They range in size from 2-in.-long (5-cm) lizards to 30-ft-long (9-m) snakes. They typically have low-slung bodies with long tails, supported by four short legs that project outward from the sides of the body; however, all snakes are limbless. Although reptiles are fundamentally a terrestrial group, some are adapted to living in water. All breathe air by means of lungs and have thick, waterproof skins designed for retaining body moisture. Unlike amphibians, they do not possess gills or breathe water at any stage of their development, and nearly all lay their eggs or bear their young on land.
The reptilian egg has a porous shell and a system of membranes designed to protect the embryo from desiccation. It also has a large quantity of yolk for nourishment. This type of egg is typical of terrestrial vertebrates, and is very different from the simple, unprotected eggs of fishes and amphibians, which are laid in the water. Fertilization is internal in reptiles, and males have copulatory organs. Females of most species lay eggs, but in some the egg is incubated and hatched internally. In a very few there is true live birth, with the young nourished by a primitive placenta instead of an egg yolk. In many of the species that lay eggs, the sex of the offspring is determined by the temperatures at which the eggs incubate.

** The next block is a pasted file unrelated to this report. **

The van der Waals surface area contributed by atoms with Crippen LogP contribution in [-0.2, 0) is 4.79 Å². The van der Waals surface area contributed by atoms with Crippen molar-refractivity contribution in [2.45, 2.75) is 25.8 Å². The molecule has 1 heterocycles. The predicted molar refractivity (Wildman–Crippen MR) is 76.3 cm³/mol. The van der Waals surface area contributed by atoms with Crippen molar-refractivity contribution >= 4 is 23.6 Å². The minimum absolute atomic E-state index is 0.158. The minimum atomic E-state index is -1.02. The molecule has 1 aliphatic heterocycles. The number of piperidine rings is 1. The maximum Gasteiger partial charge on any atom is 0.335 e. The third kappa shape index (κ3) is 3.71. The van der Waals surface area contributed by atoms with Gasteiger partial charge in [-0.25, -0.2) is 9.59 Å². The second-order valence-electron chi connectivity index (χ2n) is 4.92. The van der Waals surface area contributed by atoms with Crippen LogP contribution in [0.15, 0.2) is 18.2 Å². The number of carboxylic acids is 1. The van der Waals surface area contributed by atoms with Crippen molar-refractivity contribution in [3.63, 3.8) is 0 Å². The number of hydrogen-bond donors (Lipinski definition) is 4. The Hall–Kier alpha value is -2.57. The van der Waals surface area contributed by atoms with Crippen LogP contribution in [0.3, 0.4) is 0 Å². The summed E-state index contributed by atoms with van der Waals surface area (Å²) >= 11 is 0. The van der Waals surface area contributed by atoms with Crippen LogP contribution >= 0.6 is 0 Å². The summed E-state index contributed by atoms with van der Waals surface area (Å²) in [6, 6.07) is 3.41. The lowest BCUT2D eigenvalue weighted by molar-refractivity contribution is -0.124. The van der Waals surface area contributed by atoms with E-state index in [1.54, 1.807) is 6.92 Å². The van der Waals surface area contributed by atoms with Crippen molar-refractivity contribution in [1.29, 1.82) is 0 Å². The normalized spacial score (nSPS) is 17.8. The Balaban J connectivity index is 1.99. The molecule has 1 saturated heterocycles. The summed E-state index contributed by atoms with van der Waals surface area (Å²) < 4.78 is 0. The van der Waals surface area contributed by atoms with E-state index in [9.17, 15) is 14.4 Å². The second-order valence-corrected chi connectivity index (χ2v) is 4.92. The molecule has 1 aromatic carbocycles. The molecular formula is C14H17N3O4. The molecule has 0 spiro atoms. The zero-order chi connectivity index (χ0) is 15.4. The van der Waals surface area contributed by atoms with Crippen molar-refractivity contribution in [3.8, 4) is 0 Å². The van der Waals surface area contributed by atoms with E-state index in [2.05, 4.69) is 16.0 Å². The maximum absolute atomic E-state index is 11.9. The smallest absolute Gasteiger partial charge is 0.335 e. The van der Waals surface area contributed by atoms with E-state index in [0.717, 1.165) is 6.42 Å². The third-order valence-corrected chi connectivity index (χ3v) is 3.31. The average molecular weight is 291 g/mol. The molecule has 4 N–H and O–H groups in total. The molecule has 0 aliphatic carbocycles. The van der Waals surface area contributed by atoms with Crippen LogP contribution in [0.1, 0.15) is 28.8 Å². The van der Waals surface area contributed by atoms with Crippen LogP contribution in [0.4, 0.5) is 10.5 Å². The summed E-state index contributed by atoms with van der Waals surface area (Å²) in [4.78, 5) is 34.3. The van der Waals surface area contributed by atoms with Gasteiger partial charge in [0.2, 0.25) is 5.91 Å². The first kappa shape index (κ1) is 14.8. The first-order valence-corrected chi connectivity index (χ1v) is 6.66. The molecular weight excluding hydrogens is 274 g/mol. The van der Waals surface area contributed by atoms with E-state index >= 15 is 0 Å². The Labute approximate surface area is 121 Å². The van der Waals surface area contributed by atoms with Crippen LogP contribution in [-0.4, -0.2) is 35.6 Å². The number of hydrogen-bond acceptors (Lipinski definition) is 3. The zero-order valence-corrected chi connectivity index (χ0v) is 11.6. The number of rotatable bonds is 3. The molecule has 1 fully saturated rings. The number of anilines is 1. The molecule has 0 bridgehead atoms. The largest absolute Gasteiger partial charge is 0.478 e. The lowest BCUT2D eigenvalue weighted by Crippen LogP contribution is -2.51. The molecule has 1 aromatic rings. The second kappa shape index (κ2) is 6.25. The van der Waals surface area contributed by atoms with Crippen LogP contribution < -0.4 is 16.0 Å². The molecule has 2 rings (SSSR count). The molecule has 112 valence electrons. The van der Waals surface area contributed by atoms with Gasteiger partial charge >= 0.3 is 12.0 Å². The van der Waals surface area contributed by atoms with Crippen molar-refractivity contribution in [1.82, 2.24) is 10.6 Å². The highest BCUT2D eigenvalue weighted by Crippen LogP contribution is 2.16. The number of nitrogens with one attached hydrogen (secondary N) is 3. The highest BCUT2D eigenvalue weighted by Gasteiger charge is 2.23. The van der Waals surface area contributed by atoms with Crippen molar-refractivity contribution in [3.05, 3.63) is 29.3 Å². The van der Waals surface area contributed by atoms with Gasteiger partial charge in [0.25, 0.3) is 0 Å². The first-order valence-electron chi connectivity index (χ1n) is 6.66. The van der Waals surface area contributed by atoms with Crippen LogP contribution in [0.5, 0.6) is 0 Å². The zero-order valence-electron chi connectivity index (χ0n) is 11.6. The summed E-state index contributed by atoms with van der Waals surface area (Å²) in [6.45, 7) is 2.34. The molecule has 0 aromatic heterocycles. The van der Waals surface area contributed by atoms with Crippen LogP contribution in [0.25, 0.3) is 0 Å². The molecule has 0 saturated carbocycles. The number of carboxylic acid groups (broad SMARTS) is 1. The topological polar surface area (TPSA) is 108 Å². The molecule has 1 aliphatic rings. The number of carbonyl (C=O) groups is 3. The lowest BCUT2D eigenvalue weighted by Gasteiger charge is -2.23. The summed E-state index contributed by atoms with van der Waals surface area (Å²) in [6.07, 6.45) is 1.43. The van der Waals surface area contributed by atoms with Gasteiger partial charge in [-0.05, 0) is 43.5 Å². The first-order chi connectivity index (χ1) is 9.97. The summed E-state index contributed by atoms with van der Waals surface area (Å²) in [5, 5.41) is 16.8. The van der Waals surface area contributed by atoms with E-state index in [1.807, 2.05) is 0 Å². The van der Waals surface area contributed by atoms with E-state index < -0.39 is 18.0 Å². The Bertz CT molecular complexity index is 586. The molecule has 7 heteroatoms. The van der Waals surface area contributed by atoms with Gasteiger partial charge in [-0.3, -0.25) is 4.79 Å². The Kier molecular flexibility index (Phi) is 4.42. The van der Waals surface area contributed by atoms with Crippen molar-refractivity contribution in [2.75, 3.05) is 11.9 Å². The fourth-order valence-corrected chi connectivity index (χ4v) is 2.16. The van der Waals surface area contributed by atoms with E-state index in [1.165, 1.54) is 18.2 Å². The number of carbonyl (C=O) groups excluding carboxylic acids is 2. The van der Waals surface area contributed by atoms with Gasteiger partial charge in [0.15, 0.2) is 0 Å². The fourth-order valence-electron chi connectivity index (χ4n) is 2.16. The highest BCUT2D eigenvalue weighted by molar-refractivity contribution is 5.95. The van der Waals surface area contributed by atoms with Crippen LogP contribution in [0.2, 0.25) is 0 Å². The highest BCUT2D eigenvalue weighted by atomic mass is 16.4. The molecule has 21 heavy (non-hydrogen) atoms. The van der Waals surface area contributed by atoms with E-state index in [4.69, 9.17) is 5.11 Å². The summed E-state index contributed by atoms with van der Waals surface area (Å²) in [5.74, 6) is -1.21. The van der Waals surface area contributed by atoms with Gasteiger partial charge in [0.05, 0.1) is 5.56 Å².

Sections in this article:
- Types of Reptiles
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